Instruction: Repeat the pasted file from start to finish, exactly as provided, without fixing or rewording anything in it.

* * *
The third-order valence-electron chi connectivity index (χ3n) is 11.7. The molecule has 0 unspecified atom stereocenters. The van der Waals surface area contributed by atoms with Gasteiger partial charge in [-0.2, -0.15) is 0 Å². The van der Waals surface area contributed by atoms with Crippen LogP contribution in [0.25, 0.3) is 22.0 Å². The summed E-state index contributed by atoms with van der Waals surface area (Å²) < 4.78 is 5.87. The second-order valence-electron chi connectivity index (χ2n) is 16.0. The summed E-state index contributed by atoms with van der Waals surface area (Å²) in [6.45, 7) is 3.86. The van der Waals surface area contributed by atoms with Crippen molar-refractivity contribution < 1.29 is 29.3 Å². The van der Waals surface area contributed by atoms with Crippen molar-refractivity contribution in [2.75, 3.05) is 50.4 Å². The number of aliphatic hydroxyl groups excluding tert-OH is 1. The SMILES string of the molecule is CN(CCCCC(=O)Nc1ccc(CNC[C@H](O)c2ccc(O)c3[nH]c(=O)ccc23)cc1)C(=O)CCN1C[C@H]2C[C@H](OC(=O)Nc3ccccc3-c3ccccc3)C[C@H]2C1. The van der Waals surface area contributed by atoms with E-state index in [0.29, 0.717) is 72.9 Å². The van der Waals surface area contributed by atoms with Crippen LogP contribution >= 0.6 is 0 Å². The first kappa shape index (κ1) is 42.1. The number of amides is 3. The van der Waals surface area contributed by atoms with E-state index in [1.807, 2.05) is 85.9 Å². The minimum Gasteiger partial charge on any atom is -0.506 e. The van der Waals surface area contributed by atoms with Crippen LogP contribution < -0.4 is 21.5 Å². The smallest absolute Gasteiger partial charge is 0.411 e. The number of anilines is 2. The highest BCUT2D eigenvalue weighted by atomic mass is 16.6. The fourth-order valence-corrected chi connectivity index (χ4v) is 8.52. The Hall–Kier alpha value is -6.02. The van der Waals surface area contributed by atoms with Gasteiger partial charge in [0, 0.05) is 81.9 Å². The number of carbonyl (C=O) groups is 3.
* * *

The third-order valence-electron chi connectivity index (χ3n) is 11.7. The molecule has 0 unspecified atom stereocenters. The van der Waals surface area contributed by atoms with Gasteiger partial charge in [-0.2, -0.15) is 0 Å². The van der Waals surface area contributed by atoms with Crippen LogP contribution in [0.25, 0.3) is 22.0 Å². The summed E-state index contributed by atoms with van der Waals surface area (Å²) < 4.78 is 5.87. The second-order valence-electron chi connectivity index (χ2n) is 16.0. The summed E-state index contributed by atoms with van der Waals surface area (Å²) in [6.45, 7) is 3.86. The van der Waals surface area contributed by atoms with Crippen molar-refractivity contribution < 1.29 is 29.3 Å². The van der Waals surface area contributed by atoms with Crippen molar-refractivity contribution in [2.75, 3.05) is 50.4 Å². The number of aliphatic hydroxyl groups excluding tert-OH is 1. The SMILES string of the molecule is CN(CCCCC(=O)Nc1ccc(CNC[C@H](O)c2ccc(O)c3[nH]c(=O)ccc23)cc1)C(=O)CCN1C[C@H]2C[C@H](OC(=O)Nc3ccccc3-c3ccccc3)C[C@H]2C1. The van der Waals surface area contributed by atoms with E-state index in [0.29, 0.717) is 72.9 Å². The van der Waals surface area contributed by atoms with Crippen LogP contribution >= 0.6 is 0 Å². The first kappa shape index (κ1) is 42.1. The number of amides is 3. The van der Waals surface area contributed by atoms with E-state index in [1.807, 2.05) is 85.9 Å². The minimum Gasteiger partial charge on any atom is -0.506 e. The van der Waals surface area contributed by atoms with Crippen LogP contribution < -0.4 is 21.5 Å². The smallest absolute Gasteiger partial charge is 0.411 e. The number of anilines is 2. The highest BCUT2D eigenvalue weighted by atomic mass is 16.6. The fourth-order valence-corrected chi connectivity index (χ4v) is 8.52. The Hall–Kier alpha value is -6.02. The van der Waals surface area contributed by atoms with Gasteiger partial charge in [0, 0.05) is 81.9 Å². The number of carbonyl (C=O) groups is 3.